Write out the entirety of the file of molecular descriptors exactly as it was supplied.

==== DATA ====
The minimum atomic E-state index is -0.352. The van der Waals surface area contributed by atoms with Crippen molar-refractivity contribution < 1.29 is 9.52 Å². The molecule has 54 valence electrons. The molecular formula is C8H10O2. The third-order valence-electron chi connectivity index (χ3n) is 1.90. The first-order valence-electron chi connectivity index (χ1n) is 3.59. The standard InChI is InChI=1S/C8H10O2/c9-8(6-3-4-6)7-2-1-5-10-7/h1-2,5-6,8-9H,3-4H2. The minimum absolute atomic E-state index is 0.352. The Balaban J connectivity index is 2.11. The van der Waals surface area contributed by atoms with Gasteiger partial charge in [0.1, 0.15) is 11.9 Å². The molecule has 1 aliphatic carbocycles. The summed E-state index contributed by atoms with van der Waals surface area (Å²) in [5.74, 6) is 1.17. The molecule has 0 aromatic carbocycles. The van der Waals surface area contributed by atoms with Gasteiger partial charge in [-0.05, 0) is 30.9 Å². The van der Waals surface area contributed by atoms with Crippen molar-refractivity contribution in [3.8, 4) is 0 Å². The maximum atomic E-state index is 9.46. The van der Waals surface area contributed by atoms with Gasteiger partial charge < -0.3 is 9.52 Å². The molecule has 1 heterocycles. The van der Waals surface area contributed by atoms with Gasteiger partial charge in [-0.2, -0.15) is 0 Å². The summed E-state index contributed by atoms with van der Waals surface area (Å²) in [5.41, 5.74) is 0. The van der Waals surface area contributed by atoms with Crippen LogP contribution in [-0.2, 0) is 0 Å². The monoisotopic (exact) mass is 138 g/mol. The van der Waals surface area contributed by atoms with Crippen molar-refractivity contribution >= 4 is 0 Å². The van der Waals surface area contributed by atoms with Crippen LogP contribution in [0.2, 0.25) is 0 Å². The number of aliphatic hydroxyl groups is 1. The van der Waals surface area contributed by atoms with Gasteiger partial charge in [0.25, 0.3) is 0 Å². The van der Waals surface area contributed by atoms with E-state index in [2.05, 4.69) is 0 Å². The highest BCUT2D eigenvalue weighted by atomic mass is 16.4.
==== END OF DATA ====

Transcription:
The minimum atomic E-state index is -0.352. The van der Waals surface area contributed by atoms with Crippen molar-refractivity contribution < 1.29 is 9.52 Å². The molecule has 54 valence electrons. The molecular formula is C8H10O2. The third-order valence-electron chi connectivity index (χ3n) is 1.90. The first-order valence-electron chi connectivity index (χ1n) is 3.59. The standard InChI is InChI=1S/C8H10O2/c9-8(6-3-4-6)7-2-1-5-10-7/h1-2,5-6,8-9H,3-4H2. The minimum absolute atomic E-state index is 0.352. The Balaban J connectivity index is 2.11. The van der Waals surface area contributed by atoms with Gasteiger partial charge in [0.1, 0.15) is 11.9 Å². The molecule has 1 aliphatic carbocycles. The summed E-state index contributed by atoms with van der Waals surface area (Å²) in [5.74, 6) is 1.17. The molecule has 0 aromatic carbocycles. The van der Waals surface area contributed by atoms with Gasteiger partial charge in [-0.05, 0) is 30.9 Å². The van der Waals surface area contributed by atoms with Crippen molar-refractivity contribution in [3.8, 4) is 0 Å². The maximum atomic E-state index is 9.46. The van der Waals surface area contributed by atoms with Gasteiger partial charge < -0.3 is 9.52 Å². The molecule has 1 heterocycles. The van der Waals surface area contributed by atoms with Gasteiger partial charge in [-0.2, -0.15) is 0 Å². The summed E-state index contributed by atoms with van der Waals surface area (Å²) in [5.41, 5.74) is 0. The van der Waals surface area contributed by atoms with Crippen LogP contribution in [-0.2, 0) is 0 Å². The monoisotopic (exact) mass is 138 g/mol. The van der Waals surface area contributed by atoms with Crippen molar-refractivity contribution >= 4 is 0 Å². The van der Waals surface area contributed by atoms with Crippen LogP contribution in [0.2, 0.25) is 0 Å². The number of aliphatic hydroxyl groups is 1. The van der Waals surface area contributed by atoms with Gasteiger partial charge in [0.25, 0.3) is 0 Å². The van der Waals surface area contributed by atoms with E-state index in [2.05, 4.69) is 0 Å². The highest BCUT2D eigenvalue weighted by atomic mass is 16.4.